Guest post by Dr. Deborah Wardly.
Recently, my hypothesis paper on Atrial Natriuretic Peptide (ANP) was published, which discusses various actions of ANP and how they might relate to the clinical presentation of OSA and UARS. ANP is known to be elevated in OSA as a result of intrathoracic pressure changes during apneas. This has been noted to be a cause of nocturia in OSA, but there may be other previously unrecognized effects. For example, ANP is very important in lipolysis; the breakdown of fat. But in obesity, there is ANP resistance; meaning that even if there’s lots of ANP around, the body doesn’t see it, so the effect is as if the levels are low. Therefore, ANP resistance might be the key to understanding the obesity in OSA (as well as obesity in general, depending on how prevalent we believe OSA to be); there is evidence that hypoxia may lead ultimately to ANP resistance, suggesting that in OSA, it is the OSA that CAUSES the obesity, and then this becomes a vicious cycle, since we know that obesity makes OSA worse.
Other effects of ANP implicate its possible role in “adrenal fatigue”, due to the fact that ANP suppresses the hypothalamic-pituitary-adrenal axis. In the absence of hypoxia, as in UARS, this would be more prominent and ANP levels and effect should be much higher than in OSA because there would be no ANP resistance. This would also explain why those with UARS are thin, as lipolysis would be activated by the high ANP levels. A hallmark of adrenal insufficiency is orthostatic hypotension, something seen in UARS. ANP would explain the blood pressure differences seen in UARS and OSA: ANP itself lowers blood pressure, explaining lower blood pressures in UARS and then with ANP resistance in conjunction with other factors, the fact that blood pressure rises in OSA. ANP levels go up with exercise, and would explain the exercise intolerance seen in fatiguing illnesses. This theory argues that UARS underlies potentially ALL cases of adrenal fatigue, and possibly most cases of chronic fatigue syndrome. It also argues that the increase in somatic symptoms seen in UARS are mainly due to the actions of ANP.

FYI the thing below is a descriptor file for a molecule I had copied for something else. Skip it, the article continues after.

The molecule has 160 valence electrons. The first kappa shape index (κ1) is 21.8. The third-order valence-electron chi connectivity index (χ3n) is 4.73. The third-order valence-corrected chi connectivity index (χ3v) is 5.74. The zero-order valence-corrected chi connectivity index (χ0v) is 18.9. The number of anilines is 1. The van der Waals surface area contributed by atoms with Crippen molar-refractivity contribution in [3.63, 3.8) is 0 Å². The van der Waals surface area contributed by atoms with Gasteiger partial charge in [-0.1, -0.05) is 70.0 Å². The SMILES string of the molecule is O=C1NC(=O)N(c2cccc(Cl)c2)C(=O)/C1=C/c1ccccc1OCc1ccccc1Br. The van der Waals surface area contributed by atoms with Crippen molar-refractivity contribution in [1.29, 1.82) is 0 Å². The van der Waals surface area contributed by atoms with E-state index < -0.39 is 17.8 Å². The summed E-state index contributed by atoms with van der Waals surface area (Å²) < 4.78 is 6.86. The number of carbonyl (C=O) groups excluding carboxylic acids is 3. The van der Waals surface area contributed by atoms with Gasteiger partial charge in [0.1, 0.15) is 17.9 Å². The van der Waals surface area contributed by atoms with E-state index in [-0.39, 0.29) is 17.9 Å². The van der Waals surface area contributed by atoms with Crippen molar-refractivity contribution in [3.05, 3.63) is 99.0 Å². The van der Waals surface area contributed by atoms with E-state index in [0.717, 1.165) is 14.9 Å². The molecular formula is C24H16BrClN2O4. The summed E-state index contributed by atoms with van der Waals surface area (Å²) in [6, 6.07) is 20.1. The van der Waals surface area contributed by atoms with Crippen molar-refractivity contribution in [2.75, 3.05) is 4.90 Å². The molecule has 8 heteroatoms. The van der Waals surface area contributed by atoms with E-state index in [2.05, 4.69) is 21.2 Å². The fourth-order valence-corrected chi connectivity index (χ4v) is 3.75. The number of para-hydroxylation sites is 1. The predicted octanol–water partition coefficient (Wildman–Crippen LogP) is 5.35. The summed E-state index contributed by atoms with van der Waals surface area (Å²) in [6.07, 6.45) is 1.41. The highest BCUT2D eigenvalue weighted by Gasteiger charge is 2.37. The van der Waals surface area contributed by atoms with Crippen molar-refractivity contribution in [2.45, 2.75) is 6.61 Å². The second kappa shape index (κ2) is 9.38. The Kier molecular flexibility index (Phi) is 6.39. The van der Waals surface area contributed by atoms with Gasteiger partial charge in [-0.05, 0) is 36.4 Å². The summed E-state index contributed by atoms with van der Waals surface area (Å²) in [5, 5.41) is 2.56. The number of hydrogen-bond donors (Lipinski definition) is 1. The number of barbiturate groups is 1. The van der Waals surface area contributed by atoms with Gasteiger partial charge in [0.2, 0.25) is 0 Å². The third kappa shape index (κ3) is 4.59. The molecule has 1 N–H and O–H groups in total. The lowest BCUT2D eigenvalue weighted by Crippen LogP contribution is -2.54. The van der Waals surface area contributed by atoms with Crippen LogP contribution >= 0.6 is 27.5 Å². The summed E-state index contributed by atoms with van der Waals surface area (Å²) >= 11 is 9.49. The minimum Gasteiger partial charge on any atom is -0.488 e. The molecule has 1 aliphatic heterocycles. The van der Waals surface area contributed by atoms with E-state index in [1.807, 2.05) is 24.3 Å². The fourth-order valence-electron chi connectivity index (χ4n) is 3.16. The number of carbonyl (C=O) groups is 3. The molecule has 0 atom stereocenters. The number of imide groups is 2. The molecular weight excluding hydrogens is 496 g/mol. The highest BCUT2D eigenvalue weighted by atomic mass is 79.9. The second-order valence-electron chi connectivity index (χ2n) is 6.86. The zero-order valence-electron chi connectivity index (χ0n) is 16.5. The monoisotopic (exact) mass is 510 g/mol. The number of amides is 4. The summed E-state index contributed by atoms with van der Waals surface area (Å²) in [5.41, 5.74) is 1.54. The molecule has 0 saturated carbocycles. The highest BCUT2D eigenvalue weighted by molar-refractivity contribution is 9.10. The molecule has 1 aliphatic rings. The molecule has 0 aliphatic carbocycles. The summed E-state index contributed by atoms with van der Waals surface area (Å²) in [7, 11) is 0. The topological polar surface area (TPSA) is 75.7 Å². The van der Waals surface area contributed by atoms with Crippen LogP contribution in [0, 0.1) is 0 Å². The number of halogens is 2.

A high level of ANP doubles the excretion rate of magnesium from the kidney, putting those with sleep disordered breathing at higher risk of magnesium deficiency. Magnesium deficiency from sleep disordered breathing may implicate its involvement in the development of obesity, insulin resistance, atherosclerosis, preeclampsia, hypertension, arrhythmia, inflammation, migraine, and asthma.
There are gender differences in ANP secretion that might explain the gender differences we see between OSA and UARS. For example, testosterone completely eliminates stretch induced release of ANP. Therefore, according to this theory, men with sleep disordered breathing and adequate testosterone levels, would have lower levels of ANP caused by their apneas, and therefore fewer somatic symptoms, compared to women.
There are also polymorphisms of ANP that would lead to much higher levels of ANP in some individuals; might these be the people we see with severe UARS?
As patients with OSA, what has been your experience? Did you have sleep problems only after you gained weight, or did your sleep problems precede your weight gain? If you are a man with UARS, do you have a low testosterone level?